0:97…5† due to the increase of activity in air via aero-sols. These values are mean values on the assumption that the conditions are stable, which is valid within the stated uncertainty, though a slight systematic decrease ofFand an increase in fpare observed as well. This is

caused by a slight decrease of the aerosol concen-tration due to the settling of aerosols. A systematic e€ect on measurements with commercial systems tested in the radon reference chamber is an overestimation of the activity concentration while a jump inFand/orfp

to higher values is enforced. This e€ect takes place although the calibration factors are optimized under stable conditions. Obviously, these non-stable con-ditions are a good test for the quality of any progeny measuring system, beyond the calibration itself.

Vice versa, a jump inF andfpcan also be enforced

quickly by reducing the aerosol concentration. The example shows a decrease to Fˆ0:03…2† and an increase tofpˆ0:91…4†, when the air cleaner is run for

1 h.

Nevertheless, the aerosol concentration is not the only environmental parameter de®ning the values ofF and fp even for stable conditions. The parameters:

inner surface (in this case the radon reference chamber and everything inside it), humidity, temperature and aerosol size also in¯uence the results.

6. Conclusions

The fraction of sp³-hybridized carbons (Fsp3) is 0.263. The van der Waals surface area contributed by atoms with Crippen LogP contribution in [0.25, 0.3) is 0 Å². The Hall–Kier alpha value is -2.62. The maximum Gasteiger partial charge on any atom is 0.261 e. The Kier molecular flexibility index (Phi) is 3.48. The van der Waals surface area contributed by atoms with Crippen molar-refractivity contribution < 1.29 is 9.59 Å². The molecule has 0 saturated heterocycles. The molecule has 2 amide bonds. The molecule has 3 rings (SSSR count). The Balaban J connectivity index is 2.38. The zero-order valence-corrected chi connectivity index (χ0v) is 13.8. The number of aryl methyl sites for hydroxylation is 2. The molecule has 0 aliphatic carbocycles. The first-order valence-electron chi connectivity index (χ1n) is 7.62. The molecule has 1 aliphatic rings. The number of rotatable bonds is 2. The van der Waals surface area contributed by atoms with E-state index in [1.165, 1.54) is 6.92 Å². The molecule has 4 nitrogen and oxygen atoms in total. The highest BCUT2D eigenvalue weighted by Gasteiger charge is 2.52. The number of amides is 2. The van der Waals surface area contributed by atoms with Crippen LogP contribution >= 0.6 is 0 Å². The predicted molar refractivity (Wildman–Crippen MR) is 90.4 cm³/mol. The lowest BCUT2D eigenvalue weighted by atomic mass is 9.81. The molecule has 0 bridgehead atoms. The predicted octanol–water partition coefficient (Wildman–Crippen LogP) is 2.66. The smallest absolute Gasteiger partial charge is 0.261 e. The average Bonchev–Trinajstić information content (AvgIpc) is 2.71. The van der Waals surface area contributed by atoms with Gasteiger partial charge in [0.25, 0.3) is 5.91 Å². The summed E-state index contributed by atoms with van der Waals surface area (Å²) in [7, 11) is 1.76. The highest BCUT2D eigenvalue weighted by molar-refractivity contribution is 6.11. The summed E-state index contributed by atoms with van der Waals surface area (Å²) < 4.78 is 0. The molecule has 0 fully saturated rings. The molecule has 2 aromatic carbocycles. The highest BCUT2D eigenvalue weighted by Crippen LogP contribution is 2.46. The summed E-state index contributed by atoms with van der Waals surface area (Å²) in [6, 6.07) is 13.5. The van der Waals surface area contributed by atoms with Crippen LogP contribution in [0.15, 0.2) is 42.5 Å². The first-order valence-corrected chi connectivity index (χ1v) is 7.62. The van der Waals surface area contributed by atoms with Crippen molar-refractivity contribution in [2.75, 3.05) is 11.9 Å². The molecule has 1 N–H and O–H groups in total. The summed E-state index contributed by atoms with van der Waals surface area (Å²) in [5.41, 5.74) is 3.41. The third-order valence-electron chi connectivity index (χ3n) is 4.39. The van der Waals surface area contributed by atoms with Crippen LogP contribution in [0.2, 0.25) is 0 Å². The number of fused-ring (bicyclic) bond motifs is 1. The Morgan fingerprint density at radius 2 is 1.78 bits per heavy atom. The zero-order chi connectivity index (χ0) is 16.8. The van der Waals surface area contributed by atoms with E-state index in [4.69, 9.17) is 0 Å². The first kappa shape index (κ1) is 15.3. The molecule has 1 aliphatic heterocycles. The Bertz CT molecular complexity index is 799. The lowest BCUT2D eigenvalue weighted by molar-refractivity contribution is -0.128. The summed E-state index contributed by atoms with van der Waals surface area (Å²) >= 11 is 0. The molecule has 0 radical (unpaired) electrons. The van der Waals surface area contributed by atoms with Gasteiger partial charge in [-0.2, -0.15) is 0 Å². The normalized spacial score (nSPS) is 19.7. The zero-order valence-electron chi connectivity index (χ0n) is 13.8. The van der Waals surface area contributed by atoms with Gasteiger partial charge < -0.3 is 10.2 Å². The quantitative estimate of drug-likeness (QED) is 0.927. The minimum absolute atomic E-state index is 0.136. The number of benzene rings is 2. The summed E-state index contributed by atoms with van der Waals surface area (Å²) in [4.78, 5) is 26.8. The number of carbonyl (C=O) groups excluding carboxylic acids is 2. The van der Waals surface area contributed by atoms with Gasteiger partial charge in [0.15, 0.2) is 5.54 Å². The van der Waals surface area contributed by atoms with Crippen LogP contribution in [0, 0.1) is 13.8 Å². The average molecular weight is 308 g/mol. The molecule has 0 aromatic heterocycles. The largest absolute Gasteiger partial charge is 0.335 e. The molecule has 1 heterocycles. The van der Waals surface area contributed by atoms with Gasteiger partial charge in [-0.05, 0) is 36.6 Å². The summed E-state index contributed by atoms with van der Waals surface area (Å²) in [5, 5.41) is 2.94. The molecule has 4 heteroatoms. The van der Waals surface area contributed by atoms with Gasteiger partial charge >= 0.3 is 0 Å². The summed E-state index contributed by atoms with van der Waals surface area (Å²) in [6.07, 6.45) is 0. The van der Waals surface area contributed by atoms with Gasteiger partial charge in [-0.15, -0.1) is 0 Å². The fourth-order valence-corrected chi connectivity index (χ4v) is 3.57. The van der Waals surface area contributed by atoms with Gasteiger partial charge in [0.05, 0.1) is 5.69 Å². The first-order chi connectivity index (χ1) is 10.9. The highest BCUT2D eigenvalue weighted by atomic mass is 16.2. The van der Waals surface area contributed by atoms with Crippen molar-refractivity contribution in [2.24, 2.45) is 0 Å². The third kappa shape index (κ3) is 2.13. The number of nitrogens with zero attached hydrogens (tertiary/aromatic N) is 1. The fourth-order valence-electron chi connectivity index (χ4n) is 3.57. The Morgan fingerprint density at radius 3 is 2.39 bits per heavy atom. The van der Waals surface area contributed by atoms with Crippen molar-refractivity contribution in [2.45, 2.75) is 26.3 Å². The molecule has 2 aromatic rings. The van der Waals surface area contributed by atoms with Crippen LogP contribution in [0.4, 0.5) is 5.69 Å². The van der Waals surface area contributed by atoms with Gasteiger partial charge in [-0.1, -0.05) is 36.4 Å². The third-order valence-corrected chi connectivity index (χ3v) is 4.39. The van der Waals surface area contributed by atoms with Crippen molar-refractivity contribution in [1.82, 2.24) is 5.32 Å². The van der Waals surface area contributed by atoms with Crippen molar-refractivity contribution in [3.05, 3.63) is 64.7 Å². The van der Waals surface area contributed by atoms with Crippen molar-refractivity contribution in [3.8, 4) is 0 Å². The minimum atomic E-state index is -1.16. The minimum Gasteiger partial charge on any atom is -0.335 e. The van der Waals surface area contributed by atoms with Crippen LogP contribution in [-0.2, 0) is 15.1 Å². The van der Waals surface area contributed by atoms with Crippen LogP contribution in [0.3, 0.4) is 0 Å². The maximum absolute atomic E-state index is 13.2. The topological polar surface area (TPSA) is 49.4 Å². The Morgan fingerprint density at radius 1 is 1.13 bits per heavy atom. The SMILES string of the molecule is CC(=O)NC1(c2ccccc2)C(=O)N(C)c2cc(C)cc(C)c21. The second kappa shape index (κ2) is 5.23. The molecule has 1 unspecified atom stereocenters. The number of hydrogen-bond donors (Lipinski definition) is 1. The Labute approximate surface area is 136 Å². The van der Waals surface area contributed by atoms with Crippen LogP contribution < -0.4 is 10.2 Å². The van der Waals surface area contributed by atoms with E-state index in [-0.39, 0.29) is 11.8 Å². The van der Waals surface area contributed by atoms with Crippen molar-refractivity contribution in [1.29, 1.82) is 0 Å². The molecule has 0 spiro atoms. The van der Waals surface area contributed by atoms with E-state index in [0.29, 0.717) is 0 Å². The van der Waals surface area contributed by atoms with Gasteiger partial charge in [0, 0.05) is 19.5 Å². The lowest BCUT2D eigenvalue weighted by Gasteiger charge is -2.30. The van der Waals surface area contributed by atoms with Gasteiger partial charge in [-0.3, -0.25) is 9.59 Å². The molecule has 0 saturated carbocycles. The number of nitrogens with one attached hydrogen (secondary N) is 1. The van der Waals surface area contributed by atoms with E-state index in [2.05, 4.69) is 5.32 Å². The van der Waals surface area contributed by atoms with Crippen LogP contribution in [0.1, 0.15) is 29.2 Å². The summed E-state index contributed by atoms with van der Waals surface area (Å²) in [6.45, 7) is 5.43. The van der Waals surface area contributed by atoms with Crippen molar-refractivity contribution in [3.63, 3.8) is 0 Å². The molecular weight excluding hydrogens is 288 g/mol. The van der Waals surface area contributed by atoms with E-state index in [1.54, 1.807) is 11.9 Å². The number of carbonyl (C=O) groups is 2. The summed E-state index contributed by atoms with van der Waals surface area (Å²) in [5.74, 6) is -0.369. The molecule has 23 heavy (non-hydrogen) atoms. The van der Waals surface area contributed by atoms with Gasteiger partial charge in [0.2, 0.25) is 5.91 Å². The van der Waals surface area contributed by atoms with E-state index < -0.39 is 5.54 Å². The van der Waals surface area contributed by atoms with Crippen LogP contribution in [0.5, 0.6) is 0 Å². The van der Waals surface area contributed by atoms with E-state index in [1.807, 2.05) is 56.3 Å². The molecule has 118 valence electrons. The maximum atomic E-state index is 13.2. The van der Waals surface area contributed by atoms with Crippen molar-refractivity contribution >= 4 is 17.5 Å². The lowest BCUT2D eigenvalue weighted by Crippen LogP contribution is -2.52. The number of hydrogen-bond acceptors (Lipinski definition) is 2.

In the radon reference chamber of PTB, radon and its progenies are measured with di€erenta- andg -spec-trometry systems with all environmental parameters, such as temperature, humidity, air pressure and aerosol concentration being controlled. The uncertainties (one

standard deviation) for these values normally range from 0.5 to 7.0%.

Measurement and monitoring of the radon activity concentration is achieved by a large multiwire ioniz-ation chamber in the range from 1 to 103Bq mÿ3and

for higher activity concentrations with di€erent com-mercial systems. Control of the equilibrium factor F and the unattached fractionfpis ensured mainly by an

e€ective control of the aerosol concentration using an aerosol generator and an air cleaner system. A precise facility for measuring these values is set up, including a newly developed sample tube for the separation of the attached and unattached fractions and a simultaneous